A few weeks ago, I wrote an article called “Spiritual Life Comes From The Holy Spirit”.  This article is part of my Bible study series on the Gospel of John.  Part of the article focused in on verse 39 of chapter 7 where John comments that “the Spirit had not yet been given.”  I received a response from one of my readers who raises a good question.  I would like to paste his comment and try to give a good response to him.

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Not arguing with your scripture quotes, but how is it that long before Pentecost, various OT prophets were operating in the Holy Spirit with massive power and miracles. It seems that the Holy Spirit was always there for those who sought Him. The OT account seems to contradict Jn7v39. Just wondered what your thoughts were.

I comprehend where you are coming from, but I keep finding anomalies to the plain statement that the Holy Spirit would not be sent until Jesus had ascended.  i.e. Proverbs 1:23 ‘Turn you at my reproof, behold I will pour out my spirit unto you, I will make known my words unto you.’

This seems to be quite plain (and present tense) in its meaning, and I don’t buy that there is some difference between pouring “unto” and pouring “into”. Added to which it is an open statement to any reader, not just some OT Patriarch.  I also read some other OT verse the other day saying similar. I have sneaking suspicion that anyone who desired God’s Spirit would never have been refused OT or NT.

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There is no question that God’s Spirit was active long before the day of Pentecost.  We have God’s Spirit involved in the creation of the universe in Genesis ch. 1.  And there are many key people who were empowered by the Spirit of God (Moses, Gideon, Samuel, Saul, David, Elijah, Elisha, Zechariah to name a few).

What many people do not understand is that the Spirit of God was given only selectively to some of these key people that God was empowering to do His work during the OT period.  During the earthly ministry of Jesus, the Spirit did come down and empower Him, just like the OT judges and prophets.  But the Holy Spirit had not yet been released to all believers yet.

In fact, Jesus himself stated in John 16:7 that the Holy Spirit could not come to help believers until Jesus had ascended back up to Heaven.  This is a divine mystery, but it would appear that God decided to limit His direct involvement in the lives of people with only one Person of the Trinity at a time.  But there will come the day when we all who believe will be with God the Father, Son and Holy Spirit when we are resurrected into the new heaven and the new earth.

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Let’s take a closer look now at some of the specific times in the OT where God’s Spirit empowered people, and consider the verse our friend pointed out in Proverbs 1:23.  I did check the Hebrew for this verse and taken just by itself, הִנֵּ֤ה אַבִּ֣יעָה לָכֶ֣ם רוּחִ֑י, it can be translated “Behold, I will pour out to you (pl) my spirit.”  In biblical studies and linguistics though, we must always look very carefully at the context in which we find a verse.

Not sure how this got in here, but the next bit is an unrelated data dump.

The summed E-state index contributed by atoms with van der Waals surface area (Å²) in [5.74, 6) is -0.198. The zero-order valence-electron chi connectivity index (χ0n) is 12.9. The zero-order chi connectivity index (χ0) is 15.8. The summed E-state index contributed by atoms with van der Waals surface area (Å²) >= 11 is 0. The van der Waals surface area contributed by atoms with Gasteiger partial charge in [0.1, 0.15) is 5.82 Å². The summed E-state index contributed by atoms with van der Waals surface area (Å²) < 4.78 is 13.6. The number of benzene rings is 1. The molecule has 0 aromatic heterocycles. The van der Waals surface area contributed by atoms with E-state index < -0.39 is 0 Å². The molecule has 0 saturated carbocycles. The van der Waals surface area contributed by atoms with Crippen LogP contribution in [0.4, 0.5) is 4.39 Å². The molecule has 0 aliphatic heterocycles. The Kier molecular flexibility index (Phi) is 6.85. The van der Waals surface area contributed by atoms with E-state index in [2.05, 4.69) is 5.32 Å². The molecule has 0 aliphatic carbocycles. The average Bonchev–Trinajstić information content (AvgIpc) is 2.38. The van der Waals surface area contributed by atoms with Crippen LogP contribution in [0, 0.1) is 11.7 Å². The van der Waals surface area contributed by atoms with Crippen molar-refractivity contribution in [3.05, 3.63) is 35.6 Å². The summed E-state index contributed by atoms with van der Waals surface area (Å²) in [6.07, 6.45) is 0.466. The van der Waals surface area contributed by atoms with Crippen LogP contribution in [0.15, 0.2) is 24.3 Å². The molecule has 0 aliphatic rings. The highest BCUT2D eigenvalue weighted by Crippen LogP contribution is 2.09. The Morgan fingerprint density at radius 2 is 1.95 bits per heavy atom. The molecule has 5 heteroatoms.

Proverbs 1:23 just happens to be part of a larger section (Proverbs chs. 1-4) that deal extensively with the topic of “Wisdom”, and also comes within a unique section of verses in chapter one of vv 20-33.  In this short section, “Wisdom” is personified (which may or may not be a reference to God), and it is Wisdom who starts to say, “I will pour out my….”  So should we translate “ruach” as “Spirit” or something else?

The Translator’s Handbook says:

Wisdom is likened to a fountain of water, a gushing spring for the person who will accept her instruction. Translations differ considerably in this line. NAB has “pour out to you my spirit,” NJPSV “speak my mind,” NJB “pour out my heart,” GECL “I open to you [plural] the treasure of my wisdom.”

It seems best to understand “my spirit” (my thoughts) in terms of what characterizes Wisdom, who is the speaker here. Her essential characteristic is wisdom, and therefore we may say something equivalent to TEV “I will give you good advice” or SPCL “I will fill you with wisdom.”

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Okay, so what about the many other places in the Old Testament where it is quite clear that “God poured out His Spirit” upon His people, or “the Spirit of the LORD came upon them.”  Using word searches like “the Spirit of God”, “God’s Spirit”, and “My Spirit”, I found roughly 50 verses in the entire Old Testament.  With the exception of a few verses which refer to God giving His Spirit to all people, and which are very likely references to the distant future, i.e. in or following the time of Christ, or the end times, almost every other verse was connected to key people and leaders of Israel.

The people to whom God poured out His Spirit were almost exclusively upon Moses and the leaders of his time, upon Judges like Othniel, Gideon, Jephthah, Samson and Samuel.  Then we see special anointing upon the kings of Saul, David and Solomon.  Finally, the Spirit of God came upon the great prophets, from Azariah to Isaiah, Jerimiah, Ezekiel and Daniel, plus prophetic passages that speak of Christ as in Isaiah 42:1-3 and Joel 2:27-29.

The bottom line is that God empowered special leaders of Israel (judges, priest, kings and prophets) when God needed something specifically to be done.  But otherwise, the people of God back then were not fortunate to experience the indwelling of the Holy Spirit that all believers have access to today.  There is no doubt that we are very privileged to live in the age of the Spirit, who has been  given to all believers after the resurrection and ascension of Christ.  Thank you God!

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